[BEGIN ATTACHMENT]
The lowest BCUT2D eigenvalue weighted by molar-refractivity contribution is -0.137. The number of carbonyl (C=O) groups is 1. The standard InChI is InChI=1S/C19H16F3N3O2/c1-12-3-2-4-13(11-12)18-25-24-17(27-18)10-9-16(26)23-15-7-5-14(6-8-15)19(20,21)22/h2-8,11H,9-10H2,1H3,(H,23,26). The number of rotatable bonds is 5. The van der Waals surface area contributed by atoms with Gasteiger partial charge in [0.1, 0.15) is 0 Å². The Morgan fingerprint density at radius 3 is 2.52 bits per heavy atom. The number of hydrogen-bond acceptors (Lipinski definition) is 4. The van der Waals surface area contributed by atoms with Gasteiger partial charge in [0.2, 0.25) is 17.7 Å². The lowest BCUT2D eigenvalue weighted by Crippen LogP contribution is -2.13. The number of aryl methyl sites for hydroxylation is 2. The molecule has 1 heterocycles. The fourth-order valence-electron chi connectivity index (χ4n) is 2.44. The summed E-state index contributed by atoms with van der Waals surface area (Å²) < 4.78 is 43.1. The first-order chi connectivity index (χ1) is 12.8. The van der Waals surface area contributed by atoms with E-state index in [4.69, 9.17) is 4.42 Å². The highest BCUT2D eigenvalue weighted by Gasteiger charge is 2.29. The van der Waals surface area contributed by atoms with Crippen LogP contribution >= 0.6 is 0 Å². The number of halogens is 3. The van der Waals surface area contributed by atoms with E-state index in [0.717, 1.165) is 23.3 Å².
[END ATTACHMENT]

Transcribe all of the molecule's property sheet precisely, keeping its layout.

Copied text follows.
The lowest BCUT2D eigenvalue weighted by molar-refractivity contribution is -0.137. The number of carbonyl (C=O) groups is 1. The standard InChI is InChI=1S/C19H16F3N3O2/c1-12-3-2-4-13(11-12)18-25-24-17(27-18)10-9-16(26)23-15-7-5-14(6-8-15)19(20,21)22/h2-8,11H,9-10H2,1H3,(H,23,26). The number of rotatable bonds is 5. The van der Waals surface area contributed by atoms with Gasteiger partial charge in [0.1, 0.15) is 0 Å². The Morgan fingerprint density at radius 3 is 2.52 bits per heavy atom. The number of hydrogen-bond acceptors (Lipinski definition) is 4. The van der Waals surface area contributed by atoms with Gasteiger partial charge in [0.2, 0.25) is 17.7 Å². The lowest BCUT2D eigenvalue weighted by Crippen LogP contribution is -2.13. The number of aryl methyl sites for hydroxylation is 2. The molecule has 1 heterocycles. The fourth-order valence-electron chi connectivity index (χ4n) is 2.44. The summed E-state index contributed by atoms with van der Waals surface area (Å²) < 4.78 is 43.1. The first-order chi connectivity index (χ1) is 12.8. The van der Waals surface area contributed by atoms with E-state index in [4.69, 9.17) is 4.42 Å². The highest BCUT2D eigenvalue weighted by Gasteiger charge is 2.29. The van der Waals surface area contributed by atoms with Crippen LogP contribution >= 0.6 is 0 Å². The number of halogens is 3. The van der Waals surface area contributed by atoms with E-state index in [0.717, 1.165) is 23.3 Å².